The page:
FOMC Hikes Rates as Expected, Details Balance Sheet Normalization

As was expected, the Federal Reserve’s (Fed) policymaking arm, the Federal Open Market Committee (FOMC), raised rates by 0.25% (25 basis points) at the conclusion of its two-day meeting. This is the fourth rate hike in this cycle, and brings the fed funds target range to 1 – 1.25%. Here is a side-by-side comparison of the statement released today versus the statement released at the last FOMC meeting on May 3, 2017.

The FOMC also released a new set of “dot plots” at today’s meeting, along with additional forecasts from members; however, the most substantive change in the Fed’ statement related to the potential for balance sheet normalization later this year. This was the first statement where the FOMC explicitly mentioned reducing the size of the balance sheet (though they did prepare markets with some discussion in their May meeting minutes), and they also included an addendum that describes how this program will work. In short the Fed intends to gradually reduce the size of its balance sheet by decreasing reinvestment of principal payments from maturing bonds, starting with a cap of $10 billion per month ($6 billion for Treasuries and $4 billion for Mortgage Backed Securities [MBS]). This cap will increase by $10 billion every three months until reaching a maximum of $50 billion.

No significant changes were made to the dot plots, and the median projection of FOMC members continues to anticipate one more 0.25% rate hike this year and three hikes in 2018. On balance, forecasts for GDP growth increased very slightly for 2017, while forecasts for inflation and the unemployment rate showed a small decrease.

The FOMC statement showed a slight improvement in its view of economic growth (rising modestly so far this year). Household spending was described as picking up in recent months, and business investment continued to expand. The FOMC did state that inflation “has declined recently,” but noted little change in market and survey-based measures of inflation expectations since the May meeting. As it did in the past several statements, the FOMC highlighted that the “near-term risks to the economy are roughly balanced” and noted the committee would “monitor inflation indicators.” However, language regarding monitoring global economic and financial developments was removed.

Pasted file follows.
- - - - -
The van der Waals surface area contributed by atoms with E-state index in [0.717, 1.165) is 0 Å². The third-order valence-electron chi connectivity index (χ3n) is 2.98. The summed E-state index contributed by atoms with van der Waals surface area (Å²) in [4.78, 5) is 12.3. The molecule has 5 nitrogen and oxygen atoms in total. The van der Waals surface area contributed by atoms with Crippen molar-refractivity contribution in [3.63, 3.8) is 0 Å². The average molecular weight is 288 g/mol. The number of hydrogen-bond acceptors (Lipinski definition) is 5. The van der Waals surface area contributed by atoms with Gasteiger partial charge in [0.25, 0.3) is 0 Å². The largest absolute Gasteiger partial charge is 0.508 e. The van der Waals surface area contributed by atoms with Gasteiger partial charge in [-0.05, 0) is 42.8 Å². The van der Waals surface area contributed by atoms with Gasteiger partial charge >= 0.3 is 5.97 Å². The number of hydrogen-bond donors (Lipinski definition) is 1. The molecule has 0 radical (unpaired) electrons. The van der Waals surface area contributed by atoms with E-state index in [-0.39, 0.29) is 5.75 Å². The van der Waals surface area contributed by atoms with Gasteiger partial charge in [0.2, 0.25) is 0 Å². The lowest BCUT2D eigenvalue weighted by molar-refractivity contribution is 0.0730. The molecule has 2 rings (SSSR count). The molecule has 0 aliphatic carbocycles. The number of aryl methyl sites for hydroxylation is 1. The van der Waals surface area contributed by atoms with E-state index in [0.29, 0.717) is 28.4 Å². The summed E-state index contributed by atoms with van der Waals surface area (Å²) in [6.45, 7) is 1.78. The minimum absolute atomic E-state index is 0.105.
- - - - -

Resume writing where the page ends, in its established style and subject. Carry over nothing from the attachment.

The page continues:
Fed Chair Janet Yellen was holding her post-FOMC meeting press conference as this blog was being prepared.



The economic forecasts set forth in the presentation may not develop as predicted.

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The Federal Open Market Committee (FOMC) is the branch of the Federal Reserve Board that determines the direction of monetary policy. The eleven-person FOMC is composed of the seven-member board of governors, and the five Federal Reserve Bank presidents. The president of the Federal Reserve Bank of New York serves continuously, while the presidents of the other regional Federal Reserve Banks rotate their service in one-year terms.

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